Laser powder bed fusion (L-PBF)

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Laser powder bed fusion (L-PBF)

Most of the metallurgical alloy developments are driven by the technological needs of industries for a specific application. Various processes for manufacturing safety-critical parts have proliferated in recent years, one of them being metal additive manufacturing (AM), also referred to as 3D printing. Amongst the AM processes listed in ASTM F2792−12a [8], laser powder bed fusion (L-PBF) deals with selective laser melting of the metal powder, layer-by-layer, to achieve the desired complex parts, as shown in Figure 1-1a).
L-PBF involves powder bed fusion using a laser beam, which melts the powder in a specific location. That is why previously it was also known as ‘selective laser melting (SLM)’. Once the layer of powder is melted, the build piston on which the powder was lying, lowers down for the next powder layer to be deposited. This results in a deposition of fresh unfused powder on the build chamber, which is again fused by the laser. These steps are repeated consequently until the final 3-dimensional part is created (which is designed using the CAD software’s, as shown in Figure 1-1b)). This process of layer-wise deposition of powder and its simultaneous fusion using the laser is thus termed as laser powder bed fusion (L-PBF).
Figure 1-1 a) Principle of laser powder bed fusion (L-PBF), adapted from [9] b) Steps involved in L-PBF fabrication, adapted from [10].
L-PBF fabrication process mainly consists of the parameters shown in Figure 1-2a). Depending on the L-PBF machine, laser parameters are controlled by its laser power and the spot size (area of exposition). Similarly during the scanning, the speed with which the laser melts the layer (i.e. the laser scan speed) can also be controlled. Out of the ones listed in Figure 1-2a), laser power (P), laser speed (vlaser), hatch spacing between two successive scans (as shown in Figure 1-2b)) and the layer thickness are the most important process parameters for the L-PBF. Depending on these parameters the solidification can be affected. There are also parameters related to the powder feedstock used in the L-PBF. Usually, the size distribution, the morphology, and the flowability of the powder play a key role. In general two types of powder size distribution are used in L-PBF, 10-45μm, and 20-63μm [1]. Similarly, a good flowability of the powder along with a better aspect ratio of the powder particles is needed to achieve a dense final part.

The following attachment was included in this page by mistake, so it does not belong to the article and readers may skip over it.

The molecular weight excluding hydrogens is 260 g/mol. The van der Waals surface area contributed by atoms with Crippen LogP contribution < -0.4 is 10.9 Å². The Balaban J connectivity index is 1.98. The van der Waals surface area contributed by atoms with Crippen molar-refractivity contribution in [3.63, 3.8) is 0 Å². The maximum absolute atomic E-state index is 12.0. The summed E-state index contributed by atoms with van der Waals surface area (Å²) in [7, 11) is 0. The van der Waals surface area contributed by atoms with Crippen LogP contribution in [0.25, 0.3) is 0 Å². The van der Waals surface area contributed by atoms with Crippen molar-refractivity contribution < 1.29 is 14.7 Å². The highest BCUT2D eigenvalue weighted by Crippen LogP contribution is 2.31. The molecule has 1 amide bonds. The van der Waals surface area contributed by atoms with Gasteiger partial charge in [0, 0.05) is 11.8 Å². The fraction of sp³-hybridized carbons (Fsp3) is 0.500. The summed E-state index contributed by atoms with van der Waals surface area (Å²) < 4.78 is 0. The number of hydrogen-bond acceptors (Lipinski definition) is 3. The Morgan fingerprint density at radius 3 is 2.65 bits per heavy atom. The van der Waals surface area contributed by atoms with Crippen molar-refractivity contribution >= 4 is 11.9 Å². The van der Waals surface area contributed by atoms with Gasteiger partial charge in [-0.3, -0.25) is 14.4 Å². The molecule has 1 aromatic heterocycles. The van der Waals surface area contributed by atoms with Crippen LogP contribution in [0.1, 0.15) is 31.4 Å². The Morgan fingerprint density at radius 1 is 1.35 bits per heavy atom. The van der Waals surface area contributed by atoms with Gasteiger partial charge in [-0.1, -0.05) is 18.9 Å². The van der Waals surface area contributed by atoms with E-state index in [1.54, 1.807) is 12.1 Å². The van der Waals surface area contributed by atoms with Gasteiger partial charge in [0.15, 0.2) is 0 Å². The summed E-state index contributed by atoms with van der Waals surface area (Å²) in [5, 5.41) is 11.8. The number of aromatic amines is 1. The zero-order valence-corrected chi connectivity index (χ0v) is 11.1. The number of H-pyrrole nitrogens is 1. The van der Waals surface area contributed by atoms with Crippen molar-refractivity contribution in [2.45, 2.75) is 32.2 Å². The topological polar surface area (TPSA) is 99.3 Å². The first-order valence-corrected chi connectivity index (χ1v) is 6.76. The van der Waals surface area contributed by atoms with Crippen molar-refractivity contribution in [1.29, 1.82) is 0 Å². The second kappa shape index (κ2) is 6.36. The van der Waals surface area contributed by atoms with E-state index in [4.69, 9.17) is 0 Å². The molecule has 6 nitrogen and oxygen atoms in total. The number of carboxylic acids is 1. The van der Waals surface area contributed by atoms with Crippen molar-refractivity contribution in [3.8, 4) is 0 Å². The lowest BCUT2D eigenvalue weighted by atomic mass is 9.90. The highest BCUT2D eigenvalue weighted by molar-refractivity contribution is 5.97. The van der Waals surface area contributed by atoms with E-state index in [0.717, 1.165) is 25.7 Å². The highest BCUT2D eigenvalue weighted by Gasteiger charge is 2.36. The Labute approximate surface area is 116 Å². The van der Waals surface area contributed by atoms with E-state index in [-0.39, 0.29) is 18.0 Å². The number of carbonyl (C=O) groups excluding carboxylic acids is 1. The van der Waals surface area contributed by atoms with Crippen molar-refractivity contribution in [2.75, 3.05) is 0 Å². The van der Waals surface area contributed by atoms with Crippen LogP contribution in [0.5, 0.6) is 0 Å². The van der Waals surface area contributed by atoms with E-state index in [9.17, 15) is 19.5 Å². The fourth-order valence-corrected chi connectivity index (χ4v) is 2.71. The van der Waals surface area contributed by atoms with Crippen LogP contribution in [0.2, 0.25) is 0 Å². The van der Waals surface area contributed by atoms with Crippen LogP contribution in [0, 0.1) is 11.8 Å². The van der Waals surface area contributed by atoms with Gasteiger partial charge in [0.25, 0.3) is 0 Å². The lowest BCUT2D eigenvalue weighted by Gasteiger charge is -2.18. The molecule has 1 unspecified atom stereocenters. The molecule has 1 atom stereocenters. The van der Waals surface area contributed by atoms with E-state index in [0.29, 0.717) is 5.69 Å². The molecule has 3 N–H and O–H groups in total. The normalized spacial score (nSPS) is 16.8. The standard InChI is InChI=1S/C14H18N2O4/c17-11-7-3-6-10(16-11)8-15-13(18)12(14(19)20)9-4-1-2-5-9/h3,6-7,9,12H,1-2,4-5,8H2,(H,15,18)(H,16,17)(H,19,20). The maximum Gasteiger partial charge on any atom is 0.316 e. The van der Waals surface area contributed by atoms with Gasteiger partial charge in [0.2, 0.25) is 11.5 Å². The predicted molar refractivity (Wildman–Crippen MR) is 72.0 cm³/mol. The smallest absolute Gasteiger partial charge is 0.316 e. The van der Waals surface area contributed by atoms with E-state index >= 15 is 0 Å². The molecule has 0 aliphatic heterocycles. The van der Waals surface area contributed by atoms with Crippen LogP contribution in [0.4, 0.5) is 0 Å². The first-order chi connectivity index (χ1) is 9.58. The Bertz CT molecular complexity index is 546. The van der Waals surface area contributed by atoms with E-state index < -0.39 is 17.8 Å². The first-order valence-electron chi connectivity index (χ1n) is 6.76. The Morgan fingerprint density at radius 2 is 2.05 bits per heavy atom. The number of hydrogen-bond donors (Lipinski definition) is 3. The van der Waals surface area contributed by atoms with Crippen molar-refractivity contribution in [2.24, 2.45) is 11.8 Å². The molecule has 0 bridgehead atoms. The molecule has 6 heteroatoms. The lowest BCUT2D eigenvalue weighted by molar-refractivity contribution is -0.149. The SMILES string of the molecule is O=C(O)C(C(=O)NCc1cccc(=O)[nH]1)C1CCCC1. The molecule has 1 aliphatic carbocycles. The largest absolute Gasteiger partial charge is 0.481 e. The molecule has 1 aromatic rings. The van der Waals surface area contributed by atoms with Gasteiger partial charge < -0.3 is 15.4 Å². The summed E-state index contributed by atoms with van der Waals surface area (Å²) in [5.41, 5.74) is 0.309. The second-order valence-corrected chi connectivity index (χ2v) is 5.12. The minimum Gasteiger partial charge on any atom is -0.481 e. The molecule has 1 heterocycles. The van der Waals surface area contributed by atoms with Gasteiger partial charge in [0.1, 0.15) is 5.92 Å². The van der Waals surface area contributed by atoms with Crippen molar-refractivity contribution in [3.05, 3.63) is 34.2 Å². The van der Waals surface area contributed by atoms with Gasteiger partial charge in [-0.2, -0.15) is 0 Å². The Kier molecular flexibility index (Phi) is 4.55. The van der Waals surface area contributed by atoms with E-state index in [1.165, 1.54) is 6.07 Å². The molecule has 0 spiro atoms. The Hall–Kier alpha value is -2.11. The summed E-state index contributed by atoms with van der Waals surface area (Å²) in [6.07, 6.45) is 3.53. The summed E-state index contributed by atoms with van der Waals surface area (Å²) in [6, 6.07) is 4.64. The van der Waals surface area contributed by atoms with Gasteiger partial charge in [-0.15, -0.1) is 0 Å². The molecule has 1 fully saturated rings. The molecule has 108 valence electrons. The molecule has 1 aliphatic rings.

Figure 1-2 a) Process parameters for L-PBF process and b) schematic of a scan strategy depicting the hatch spacing, adapted from [1]

Aluminum alloys in L-PBF

L-PBF has emerged rapidly into sectors such as aerospace, where a high strength-to-weight ratio and defect-free parts are key requirements. Therefore, for lightweight applications, the use of structural Aluminum (Al) alloys has the potential to be exploited using L-PBF.
Aluminum (Al) exists in FCC (face-centered cubic) crystal structure, having a lattice parameter of ~0.4nm [11]. Compared to other metals like steel, nickel-based alloys, Aluminum has a lower density. It also possesses higher corrosion resistance with good thermal and electrical conductivity. With such properties, Aluminum is frequently used in industries dedicated to automobiles, aerospace, naval-based industries, etc. However, pure Aluminum lacks mechanical strength. Several alloying elements are frequently added to the pure Al to form precipitates and phases which give strengthening to the material. Depending on the solute elements added to the Al, several alloys are classified into two major categories (casting and wrought), as shown in Figure 1-3. The typical numbering system consists of four digits. The first digit in the alloy numbering system denotes the alloy series (ranging from 1-8), the second digit refers to the purity or version number of the modifications to the original composition, the third and fourth digits are to identify specific alloys. Moreover, the classification into different series relies on the addition of specific solute elements (Si, Cu, Fe, Mg, Zn, Mn), and based on their heat treatability as shown in Figure 1-3.